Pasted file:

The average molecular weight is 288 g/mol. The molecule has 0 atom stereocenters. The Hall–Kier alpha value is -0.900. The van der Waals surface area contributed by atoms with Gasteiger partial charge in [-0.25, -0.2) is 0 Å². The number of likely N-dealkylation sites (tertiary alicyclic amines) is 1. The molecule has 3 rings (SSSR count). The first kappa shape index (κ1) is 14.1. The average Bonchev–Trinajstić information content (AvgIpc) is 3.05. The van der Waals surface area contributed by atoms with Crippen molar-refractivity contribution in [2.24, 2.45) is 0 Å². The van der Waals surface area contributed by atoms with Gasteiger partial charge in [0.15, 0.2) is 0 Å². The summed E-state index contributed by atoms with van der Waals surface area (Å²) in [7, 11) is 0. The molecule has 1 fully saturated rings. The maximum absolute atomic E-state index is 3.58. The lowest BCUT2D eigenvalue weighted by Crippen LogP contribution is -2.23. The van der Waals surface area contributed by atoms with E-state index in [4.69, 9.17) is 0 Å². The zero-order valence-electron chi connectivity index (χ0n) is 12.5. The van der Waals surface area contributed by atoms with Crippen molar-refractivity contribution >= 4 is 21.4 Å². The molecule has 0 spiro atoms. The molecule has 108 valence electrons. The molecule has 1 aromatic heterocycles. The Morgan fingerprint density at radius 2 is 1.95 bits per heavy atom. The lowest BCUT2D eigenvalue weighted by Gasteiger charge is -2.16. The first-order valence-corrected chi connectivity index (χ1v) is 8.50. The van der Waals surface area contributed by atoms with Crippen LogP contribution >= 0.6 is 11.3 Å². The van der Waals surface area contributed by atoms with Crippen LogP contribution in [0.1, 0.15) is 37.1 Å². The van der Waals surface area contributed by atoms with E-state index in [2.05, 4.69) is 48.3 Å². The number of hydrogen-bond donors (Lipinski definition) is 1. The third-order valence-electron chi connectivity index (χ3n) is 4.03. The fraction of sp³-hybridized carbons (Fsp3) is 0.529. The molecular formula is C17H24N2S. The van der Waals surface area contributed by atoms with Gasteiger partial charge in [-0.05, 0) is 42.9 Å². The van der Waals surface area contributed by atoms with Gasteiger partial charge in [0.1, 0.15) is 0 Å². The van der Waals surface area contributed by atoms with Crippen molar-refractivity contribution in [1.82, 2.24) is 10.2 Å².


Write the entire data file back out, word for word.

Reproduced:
The average molecular weight is 288 g/mol. The molecule has 0 atom stereocenters. The Hall–Kier alpha value is -0.900. The van der Waals surface area contributed by atoms with Gasteiger partial charge in [-0.25, -0.2) is 0 Å². The number of likely N-dealkylation sites (tertiary alicyclic amines) is 1. The molecule has 3 rings (SSSR count). The first kappa shape index (κ1) is 14.1. The average Bonchev–Trinajstić information content (AvgIpc) is 3.05. The van der Waals surface area contributed by atoms with Crippen molar-refractivity contribution in [2.24, 2.45) is 0 Å². The van der Waals surface area contributed by atoms with Gasteiger partial charge in [0.15, 0.2) is 0 Å². The summed E-state index contributed by atoms with van der Waals surface area (Å²) in [7, 11) is 0. The molecule has 1 fully saturated rings. The maximum absolute atomic E-state index is 3.58. The lowest BCUT2D eigenvalue weighted by Crippen LogP contribution is -2.23. The van der Waals surface area contributed by atoms with E-state index in [4.69, 9.17) is 0 Å². The zero-order valence-electron chi connectivity index (χ0n) is 12.5. The van der Waals surface area contributed by atoms with Crippen molar-refractivity contribution >= 4 is 21.4 Å². The molecule has 0 spiro atoms. The molecule has 108 valence electrons. The molecule has 1 aromatic heterocycles. The Morgan fingerprint density at radius 2 is 1.95 bits per heavy atom. The lowest BCUT2D eigenvalue weighted by Gasteiger charge is -2.16. The first-order valence-corrected chi connectivity index (χ1v) is 8.50. The van der Waals surface area contributed by atoms with Crippen LogP contribution >= 0.6 is 11.3 Å². The van der Waals surface area contributed by atoms with Crippen LogP contribution in [0.1, 0.15) is 37.1 Å². The van der Waals surface area contributed by atoms with E-state index in [2.05, 4.69) is 48.3 Å². The number of hydrogen-bond donors (Lipinski definition) is 1. The third-order valence-electron chi connectivity index (χ3n) is 4.03. The fraction of sp³-hybridized carbons (Fsp3) is 0.529. The molecular formula is C17H24N2S. The van der Waals surface area contributed by atoms with Gasteiger partial charge in [-0.05, 0) is 42.9 Å². The van der Waals surface area contributed by atoms with Gasteiger partial charge in [0.1, 0.15) is 0 Å². The van der Waals surface area contributed by atoms with Crippen molar-refractivity contribution in [1.82, 2.24) is 10.2 Å².